Health in Australia
Australia is a high income country, and this is reflected in the good status of health of the population overall. In 2011, Australia ranked 2nd on the United Nations Development Programme’s Human Development Index, indicating the level of development of a country. Despite the overall good status of health, the disparities occurring in the Australian healthcare system are a problem. The poor and those living in remote areas as well as indigenous people are, in general, less healthy than others in the population, and programs have been implemented to decrease this gap. These include increased outreach to the indigenous communities and government subsidies to provide services for people in remote or rural areas.
Life expectancy in Australia is among the highest in the world. According to the 2013 Global Burden of Disease Study Australia was ranked third highest in life expectancy. The life expectancy (at birth) in 2015 was estimated to be 79.7 years for males and 84.74 years for females. In 2006, the birth and death rates were 12.8 and 6.5 respectively, per 1,000 people. The infant mortality rate was 5.1 per 1,000 live births. In 2002/2004, less than 2.5% of the population was undernourished.
Causes of death
The leading causes of death in Australia in 2011 were ischaemic heart disease, cerebrovascular disease, dementia and alzheimer disease, trachea, bronchus and lung cancers and chronic obstructive pulmonary disease. More than half of all consultations with GPs in Australia are in relation to chronic condition such as heart disease, cancer or diabetes.
The fastest growing chronic illness in Australia is diabetes. There are approximately 100,000 new diagnoses every year. On average one Australian is diagnosed with type 2 diabetes every five minutes.
According to the Australian Institute of Health and Welfare, "The health status of a country incorporates a number of different measures to indicate the overall level of health. It is more than merely the presence or absence of disease; it includes measures of physical illness, levels of functioning and mental wellbeing."
Indigenous Australian health and wellbeing statistics indicate Aboriginal Australians are much less healthy than the rest of the Australian community. One leading indicator, infant mortality rates, including stillbirths and deaths in the first month of life, show Aboriginal child mortality is twice as high as non-indigenous child mortality. As of 2010, life expectancy for Aboriginal and Torres Strait Islander men was estimated to be 11.5 years less than that of non-Indigenous men – 67.2 years and 78.7 years respectively. For Aboriginal and Torres Strait Islander women, the 2010 figures show a difference of 9.7 years – 72.9 years for Aboriginal and Torres Strait Islander women and 82.6 years for non-Indigenous women.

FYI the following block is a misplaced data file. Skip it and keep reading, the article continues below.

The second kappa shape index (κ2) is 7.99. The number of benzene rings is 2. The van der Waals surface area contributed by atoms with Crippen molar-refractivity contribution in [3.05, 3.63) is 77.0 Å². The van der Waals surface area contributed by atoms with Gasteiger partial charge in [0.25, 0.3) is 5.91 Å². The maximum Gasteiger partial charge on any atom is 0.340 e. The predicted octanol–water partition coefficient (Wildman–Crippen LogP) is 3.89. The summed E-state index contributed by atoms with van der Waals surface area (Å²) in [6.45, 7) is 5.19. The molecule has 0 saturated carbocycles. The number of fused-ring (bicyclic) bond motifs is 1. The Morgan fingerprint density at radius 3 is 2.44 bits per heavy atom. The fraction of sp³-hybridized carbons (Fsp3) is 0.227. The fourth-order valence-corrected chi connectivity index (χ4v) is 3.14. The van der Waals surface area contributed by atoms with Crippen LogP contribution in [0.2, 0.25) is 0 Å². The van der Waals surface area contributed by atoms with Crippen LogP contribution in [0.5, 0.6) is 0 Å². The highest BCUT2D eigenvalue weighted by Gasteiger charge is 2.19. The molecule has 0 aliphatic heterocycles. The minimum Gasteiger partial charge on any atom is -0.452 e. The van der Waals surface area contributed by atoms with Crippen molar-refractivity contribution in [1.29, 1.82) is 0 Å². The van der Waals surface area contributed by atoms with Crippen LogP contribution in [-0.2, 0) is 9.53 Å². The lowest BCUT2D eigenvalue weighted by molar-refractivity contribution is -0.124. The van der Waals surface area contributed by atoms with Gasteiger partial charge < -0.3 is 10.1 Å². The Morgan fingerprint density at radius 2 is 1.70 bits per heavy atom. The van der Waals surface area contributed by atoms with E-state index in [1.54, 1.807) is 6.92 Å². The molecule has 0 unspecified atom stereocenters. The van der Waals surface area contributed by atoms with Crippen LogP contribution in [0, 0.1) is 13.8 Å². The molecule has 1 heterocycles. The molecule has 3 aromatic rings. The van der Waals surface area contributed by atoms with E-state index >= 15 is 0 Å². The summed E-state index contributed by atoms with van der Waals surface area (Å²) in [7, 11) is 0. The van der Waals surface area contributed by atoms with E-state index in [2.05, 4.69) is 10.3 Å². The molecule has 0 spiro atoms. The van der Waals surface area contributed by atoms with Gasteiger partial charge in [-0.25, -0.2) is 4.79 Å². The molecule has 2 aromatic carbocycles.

Aboriginal and Torres Strait Islander Australians, particularly males, are far more likely than the rest of the community to experience injury and death from accidents and violence.
In some areas of Australia, particular the Torres Strait Islands, the prevalence of type 2 diabetes among Indigenous Australians is between 25 and 30%. In Central Australia high incidences of type-2 diabetes has led to high chronic kidney disease rates among Aboriginal people. The most common cause of hospital admissions for Indigenous Australians in mainland Australia was for dialysis treatment.
Cigarette smoking is the largest preventable cause of death and disease in Australia but the proportion of the population who smoke, 16%, is amongst the lowest in the world. It was 34% in 1983. See Category:Smoking in Australia.
Chronic non-communicable diseases account for a higher proportion of deaths than infectious diseases in Australia. Australia has the fifth highest rate of obesity in the OECD. More than a third of the adult population are overweight and about a third obese. 57% do not take enough exercise.
Australian health statistics show that chronic disease such as heart disease, particularly strokes which reflects a more affluent lifestyle is a common cause of death. Australians the majority of whom are fair skinned are prone to skin cancer because of exposure to UV light from sunlight with 80% of all cancers diagnosed being of the skin, unlike in Canada or US where skin cancer is 2-3 times less common because of less intense sunlight.
Other issues include compensation for victims of asbestos exposure related disease and the slow development of HealthConnect. The provision of adequate mental health services and the quality of aged care, are other problems in some parts of the country.
- DisabilityCare Australia
- National Physical Activity Guidelines
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